> access-list 120 deny tcp 38.11.224.0 0.0.0.255 eq smtp any
> access-list 120 deny tcp 38.11.226.0 0.0.0.255 eq smtp any
> access-list 120 deny tcp 38.11.227.0 0.0.0.255 eq smtp any
> access-list 120 deny tcp 38.11.229.0 0.0.0.255 eq smtp any
> access-list 120 deny tcp 38.11.230.0 0.0.0.255 eq smtp any
> access-list 120 deny tcp 38.11.231.0 0.0.0.255 eq smtp any
> access-list 120 deny tcp 38.11.237.0 0.0.0.255 eq smtp any
> access-list 120 deny tcp 38.11.243.0 0.0.0.255 eq smtp any
> access-list 120 deny tcp 38.11.244.0 0.0.0.255 eq smtp any
> access-list 120 deny tcp 38.12.81.0 0.0.0.255 eq smtp any
> access-list 120 deny tcp 38.12.93.0 0.0.0.255 eq smtp any
> access-list 120 deny tcp 38.12.126.0 0.0.0.255 eq smtp any
> access-list 120 deny tcp 38.12.128.0 0.0.0.255 eq smtp any
> access-list 120 deny tcp 38.12.138.0 0.0.0.255 eq smtp any
> access-list 120 deny tcp 38.12.140.0 0.0.0.255 eq smtp any
> access-list 120 deny tcp 38.12.156.0 0.0.0.255 eq smtp any
> access-list 120 deny tcp 38.12.157.0 0.0.0.255 eq smtp any
> access-list 120 deny tcp 38.12.158.0 0.0.0.255 eq smtp any
> access-list 120 deny tcp 38.12.178.0 0.0.0.255 eq smtp any
> access-list 120 deny tcp 38.12.179.0 0.0.0.255 eq smtp any
> access-list 120 deny tcp 38.12.190.0 0.0.0.255 eq smtp any
> access-list 120 deny tcp 38.12.205.0 0.0.0.255 eq smtp any
> access-list 120 deny tcp 38.12.206.0 0.0.0.255 eq smtp any
> access-list 120 deny tcp 38.12.208.0 0.0.0.255 eq smtp any
> access-list 120 deny tcp 38.12.209.0 0.0.0.255 eq smtp any
> access-list 120 deny tcp 38.12.234.0 0.0.0.255 eq smtp any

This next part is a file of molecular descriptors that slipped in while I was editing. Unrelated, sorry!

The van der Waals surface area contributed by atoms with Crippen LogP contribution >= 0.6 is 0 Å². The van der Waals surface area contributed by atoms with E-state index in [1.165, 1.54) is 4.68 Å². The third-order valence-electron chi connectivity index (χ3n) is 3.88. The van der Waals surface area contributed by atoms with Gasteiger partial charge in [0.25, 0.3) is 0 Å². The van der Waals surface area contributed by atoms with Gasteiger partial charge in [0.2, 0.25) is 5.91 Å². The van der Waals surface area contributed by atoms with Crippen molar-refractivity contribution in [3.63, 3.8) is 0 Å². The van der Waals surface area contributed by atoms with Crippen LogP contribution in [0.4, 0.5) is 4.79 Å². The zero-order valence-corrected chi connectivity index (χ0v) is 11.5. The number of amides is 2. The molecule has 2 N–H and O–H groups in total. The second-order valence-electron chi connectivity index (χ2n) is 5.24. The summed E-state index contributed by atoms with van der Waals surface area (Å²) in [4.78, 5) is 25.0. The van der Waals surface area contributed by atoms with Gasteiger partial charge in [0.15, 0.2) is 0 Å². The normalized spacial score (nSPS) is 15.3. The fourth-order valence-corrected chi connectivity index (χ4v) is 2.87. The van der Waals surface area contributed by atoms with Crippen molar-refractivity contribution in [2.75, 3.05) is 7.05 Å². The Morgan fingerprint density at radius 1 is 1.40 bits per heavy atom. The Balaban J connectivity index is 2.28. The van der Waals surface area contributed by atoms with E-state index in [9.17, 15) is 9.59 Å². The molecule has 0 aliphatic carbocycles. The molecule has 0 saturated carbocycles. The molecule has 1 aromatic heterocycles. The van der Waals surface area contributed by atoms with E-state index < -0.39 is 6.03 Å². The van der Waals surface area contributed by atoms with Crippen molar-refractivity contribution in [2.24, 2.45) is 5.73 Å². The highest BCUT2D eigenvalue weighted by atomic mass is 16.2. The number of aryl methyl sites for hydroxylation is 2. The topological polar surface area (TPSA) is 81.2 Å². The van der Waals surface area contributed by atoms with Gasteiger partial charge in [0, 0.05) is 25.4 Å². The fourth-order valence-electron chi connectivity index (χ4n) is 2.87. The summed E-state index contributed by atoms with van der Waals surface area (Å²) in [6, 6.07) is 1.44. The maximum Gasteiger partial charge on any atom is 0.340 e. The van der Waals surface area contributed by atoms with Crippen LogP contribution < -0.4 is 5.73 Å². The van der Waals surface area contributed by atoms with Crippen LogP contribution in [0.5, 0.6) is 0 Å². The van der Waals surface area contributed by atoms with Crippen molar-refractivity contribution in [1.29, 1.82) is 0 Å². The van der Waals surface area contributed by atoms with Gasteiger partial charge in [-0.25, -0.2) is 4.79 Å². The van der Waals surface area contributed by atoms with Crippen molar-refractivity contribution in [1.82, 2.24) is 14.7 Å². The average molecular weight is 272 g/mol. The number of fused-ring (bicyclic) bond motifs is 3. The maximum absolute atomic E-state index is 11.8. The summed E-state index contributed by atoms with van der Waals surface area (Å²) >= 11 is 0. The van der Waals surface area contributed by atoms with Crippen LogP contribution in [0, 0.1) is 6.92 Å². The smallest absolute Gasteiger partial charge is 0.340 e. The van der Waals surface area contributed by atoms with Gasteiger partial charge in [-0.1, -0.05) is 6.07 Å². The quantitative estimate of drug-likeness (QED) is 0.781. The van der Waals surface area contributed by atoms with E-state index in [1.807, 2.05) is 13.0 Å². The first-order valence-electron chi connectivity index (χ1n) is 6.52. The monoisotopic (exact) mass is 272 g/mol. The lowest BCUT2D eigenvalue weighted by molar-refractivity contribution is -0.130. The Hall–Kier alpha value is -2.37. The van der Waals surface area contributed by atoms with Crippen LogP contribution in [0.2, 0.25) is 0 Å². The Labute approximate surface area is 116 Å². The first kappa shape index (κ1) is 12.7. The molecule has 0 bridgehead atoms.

> access-list 120 deny tcp 38.12.243.0 0.0.0.255 eq smtp any
> access-list 120 deny tcp 38.14.101.0 0.0.0.255 eq smtp any
> access-list 120 deny tcp 38.14.110.0 0.0.0.255 eq smtp any
> access-list 120 deny tcp 38.14.126.0 0.0.0.255 eq smtp any
> access-list 120 deny tcp 38.14.128.0 0.0.0.255 eq smtp any
> access-list 120 deny tcp 38.14.138.0 0.0.0.255 eq smtp any
> access-list 120 deny tcp 38.14.140.0 0.0.0.255 eq smtp any
> access-list 120 deny tcp 38.14.142.0 0.0.0.255 eq smtp any
> access-list 120 deny tcp 38.14.35.0 0.0.0.255 eq smtp any
> access-list 120 deny tcp 38.14.36.0 0.0.0.255 eq smtp any
> access-list 120 deny tcp 38.14.37.0 0.0.0.255 eq smtp any
> access-list 120 deny tcp 38.14.40.0 0.0.0.255 eq smtp any
> access-list 120 deny tcp 38.14.45.0 0.0.0.255 eq smtp any
> access-list 120 deny tcp 38.14.74.0 0.0.0.255 eq smtp any
> access-list 120 deny tcp 38.14.79.0 0.0.0.255 eq smtp any
> access-list 120 deny tcp 38.14.82.0 0.0.0.255 eq smtp any
> access-list 120 deny tcp 38.26.44.0 0.0.0.255 eq smtp any
> access-list 120 ip permit all all
> 
> Due to the fact that Interramp's networks are not contiguous in any apparent
> way, you have to block each one on a class C basis.  If anyone sees any
> evidence otherwise, please let me know.  Of course, it wouldn't be a bad idea
> to block all of 38.0.0.0 because PSI hasn't been cooperative either.
> 
> After the list is created, add it to your incoming interfaces with:
> 
> ip access-group 120 in
> 
> The 120 is arbitrary, it can be anything in the extended IP access-list range.
> 
> ============================== ISP Mailing List ==============================
> Email ``unsubscribe'' to inet-access-request@earth.com to be removed.
> Don't post messages that just say ``me too''.
> 
>